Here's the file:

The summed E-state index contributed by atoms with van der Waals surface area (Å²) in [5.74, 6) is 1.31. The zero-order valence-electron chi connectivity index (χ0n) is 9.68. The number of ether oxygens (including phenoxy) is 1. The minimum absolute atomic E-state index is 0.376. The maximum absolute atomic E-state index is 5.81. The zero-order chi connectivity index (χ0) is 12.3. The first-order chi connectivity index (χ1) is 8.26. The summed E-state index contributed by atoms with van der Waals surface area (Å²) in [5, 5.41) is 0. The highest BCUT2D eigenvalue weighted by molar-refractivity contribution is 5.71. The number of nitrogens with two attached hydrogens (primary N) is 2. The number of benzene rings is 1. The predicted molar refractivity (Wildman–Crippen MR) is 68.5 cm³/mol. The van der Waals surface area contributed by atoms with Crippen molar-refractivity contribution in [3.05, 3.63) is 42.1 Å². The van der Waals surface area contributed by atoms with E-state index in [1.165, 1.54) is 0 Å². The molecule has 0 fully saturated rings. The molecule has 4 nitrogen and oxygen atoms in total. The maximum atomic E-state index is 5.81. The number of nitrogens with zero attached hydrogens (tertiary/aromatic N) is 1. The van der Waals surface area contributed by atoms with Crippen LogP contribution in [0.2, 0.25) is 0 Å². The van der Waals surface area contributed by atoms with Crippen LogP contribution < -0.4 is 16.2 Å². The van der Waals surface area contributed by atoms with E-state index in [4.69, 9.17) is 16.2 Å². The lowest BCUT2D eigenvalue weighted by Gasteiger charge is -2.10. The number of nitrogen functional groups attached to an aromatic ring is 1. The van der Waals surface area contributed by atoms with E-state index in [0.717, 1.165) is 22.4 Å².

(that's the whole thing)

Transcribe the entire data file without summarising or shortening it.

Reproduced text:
The summed E-state index contributed by atoms with van der Waals surface area (Å²) in [5.74, 6) is 1.31. The zero-order valence-electron chi connectivity index (χ0n) is 9.68. The number of ether oxygens (including phenoxy) is 1. The minimum absolute atomic E-state index is 0.376. The maximum absolute atomic E-state index is 5.81. The zero-order chi connectivity index (χ0) is 12.3. The first-order chi connectivity index (χ1) is 8.26. The summed E-state index contributed by atoms with van der Waals surface area (Å²) in [5, 5.41) is 0. The highest BCUT2D eigenvalue weighted by molar-refractivity contribution is 5.71. The number of nitrogens with two attached hydrogens (primary N) is 2. The number of benzene rings is 1. The predicted molar refractivity (Wildman–Crippen MR) is 68.5 cm³/mol. The van der Waals surface area contributed by atoms with Crippen molar-refractivity contribution in [3.05, 3.63) is 42.1 Å². The van der Waals surface area contributed by atoms with E-state index in [1.165, 1.54) is 0 Å². The molecule has 0 fully saturated rings. The molecule has 4 nitrogen and oxygen atoms in total. The maximum atomic E-state index is 5.81. The number of nitrogens with zero attached hydrogens (tertiary/aromatic N) is 1. The van der Waals surface area contributed by atoms with Crippen LogP contribution in [0.2, 0.25) is 0 Å². The van der Waals surface area contributed by atoms with Crippen LogP contribution < -0.4 is 16.2 Å². The van der Waals surface area contributed by atoms with E-state index in [4.69, 9.17) is 16.2 Å². The lowest BCUT2D eigenvalue weighted by Gasteiger charge is -2.10. The number of nitrogen functional groups attached to an aromatic ring is 1. The van der Waals surface area contributed by atoms with E-state index in [0.717, 1.165) is 22.4 Å².